In case you need a reminder.
OK, so, opposites attract. Whether it is your partner or a good friend or even a sibling that is an introvert, and you happen to be someone who thrives on talking, touching, and just overall being around people, your expecting or demanding that similar connection CAN give way to a nail-on-glass irritation if you are not mindful of that person’s needs. Are you the introvert? Well then, you know what to do. Send this article to that friend for a not-so-subtle hint. If they are true friends, they will stay true friends.
Not talking doesn’t mean not thinking. Or Not liking you.
Hopefully you know this, assuming you’re already dating or are friends with this person, but in case you need a reminder. It’s that thoughtful attitude that you were drawn to in the first place, anyways. So stop assuming the worst. Err on the side of benefits of the doubt.
They need their space (Duh).
They need alone time. They need together-and-you-not-talking time. They need no-TV no-music no-no-no everything except what they choose to be in their presence time. They sometimes get physically unwell if they don’t get enough of this. If you don’t feed cheese to your friend with lactose intolerant, well, don’t force yourself or your expectations on your introverted friend.
Keep Expectations Low.
Just hold it in your mind that her answer would be, “you know what, I have a lot going on that weekend, maybe next time?” You will be pleasantly surprised when it is not.
I texted to a good friend that I adore, that it is time for our “annual dinner.” She thought this was funny and complied — meaning, she prioritized me and our time. And we had a fantastic time, despite not sharing our daily lives. Do NOT nudge frequently. It’s like giving a constant glare and fake coughing to your partner who really wants to quit smoking. Not going to make anyone happy, and certainly will not result in an outcome you want.
Be ready to entertain yourself (when you’re with this person).
If this person is having a particular social weekend and you come by, as promised — he may be at an overload due to previous visitors and events. Remember, introverts get energy from being alone. Bring a book. A laptop. A sweater that you knit halfway. Your meditation cushion, meditation mat, your sound bath bowls, and your shrine with your crystals, all of them. Offer to turn your back around and let him be silent and separated for 10 minutes, while you do your whatever thing, and he just — sits in silence. If he is a true introvert, this will be a welcome respite. It is not your friend’s responsibility to entertain you, whether he is introvert, or not.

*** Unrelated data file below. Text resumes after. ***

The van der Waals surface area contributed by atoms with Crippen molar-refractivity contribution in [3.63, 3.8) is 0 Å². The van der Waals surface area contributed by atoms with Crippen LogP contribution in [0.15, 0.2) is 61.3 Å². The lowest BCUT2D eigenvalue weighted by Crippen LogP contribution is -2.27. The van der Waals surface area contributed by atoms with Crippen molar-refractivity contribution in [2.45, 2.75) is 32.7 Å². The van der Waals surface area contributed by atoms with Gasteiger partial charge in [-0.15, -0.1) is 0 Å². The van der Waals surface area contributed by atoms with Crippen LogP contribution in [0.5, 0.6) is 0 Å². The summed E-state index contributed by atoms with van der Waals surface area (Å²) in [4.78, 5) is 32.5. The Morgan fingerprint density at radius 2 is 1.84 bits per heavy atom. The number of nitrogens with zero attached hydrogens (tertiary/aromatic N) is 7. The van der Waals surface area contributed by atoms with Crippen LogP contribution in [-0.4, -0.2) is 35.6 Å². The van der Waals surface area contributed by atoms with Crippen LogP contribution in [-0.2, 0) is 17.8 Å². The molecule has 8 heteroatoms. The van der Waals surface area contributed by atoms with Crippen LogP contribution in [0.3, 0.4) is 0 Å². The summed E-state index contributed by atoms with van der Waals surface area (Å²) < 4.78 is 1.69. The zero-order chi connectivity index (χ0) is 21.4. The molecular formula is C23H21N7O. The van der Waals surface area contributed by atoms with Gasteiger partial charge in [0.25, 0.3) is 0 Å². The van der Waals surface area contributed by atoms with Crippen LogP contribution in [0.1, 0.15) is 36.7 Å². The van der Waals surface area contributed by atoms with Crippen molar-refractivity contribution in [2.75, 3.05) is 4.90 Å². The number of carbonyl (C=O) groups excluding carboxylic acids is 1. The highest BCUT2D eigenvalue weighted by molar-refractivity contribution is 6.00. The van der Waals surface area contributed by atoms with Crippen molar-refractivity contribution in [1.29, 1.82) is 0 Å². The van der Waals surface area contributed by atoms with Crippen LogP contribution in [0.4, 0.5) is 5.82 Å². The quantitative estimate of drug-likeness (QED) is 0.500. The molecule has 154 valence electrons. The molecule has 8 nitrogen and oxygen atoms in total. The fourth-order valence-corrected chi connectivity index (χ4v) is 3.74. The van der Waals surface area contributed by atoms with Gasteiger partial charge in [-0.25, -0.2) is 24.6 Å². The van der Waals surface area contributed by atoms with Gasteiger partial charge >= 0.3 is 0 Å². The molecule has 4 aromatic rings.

Check in with yourself about loneliness.
People can tell, surprisingly well at least in their gut, whether you actually care about them and are present with them or not. (We also make up all kinds of narratives to cover that gut feeling up, especially in romantic relationships, but that’s a topic for another day!) If you are frequently reaching out to your friend/partner out of loneliness, you’re not an extrovert who gets energy from people, you’re just lonely and cannot stand the sadness of being alone. In other words, you’re just trying to avoid the scary situation for you (avoidance of negative), as opposed to truly energizing yourself (creation of positive). And let’s be honest, someone who’s just trying to avoid loneliness can be kind of loud, kind of clingy, kind of rowdy, kind of mindless, or all of the above. Definitely not what the introvert wants (or any person, but especially the introvert). Check in with yourself before you text or make that call.
Good luck. Now, go entertain yourself. Without that introvert person. Sure, you can extend an invitation to her/him. But don’t expect anything. Have a great time regardless.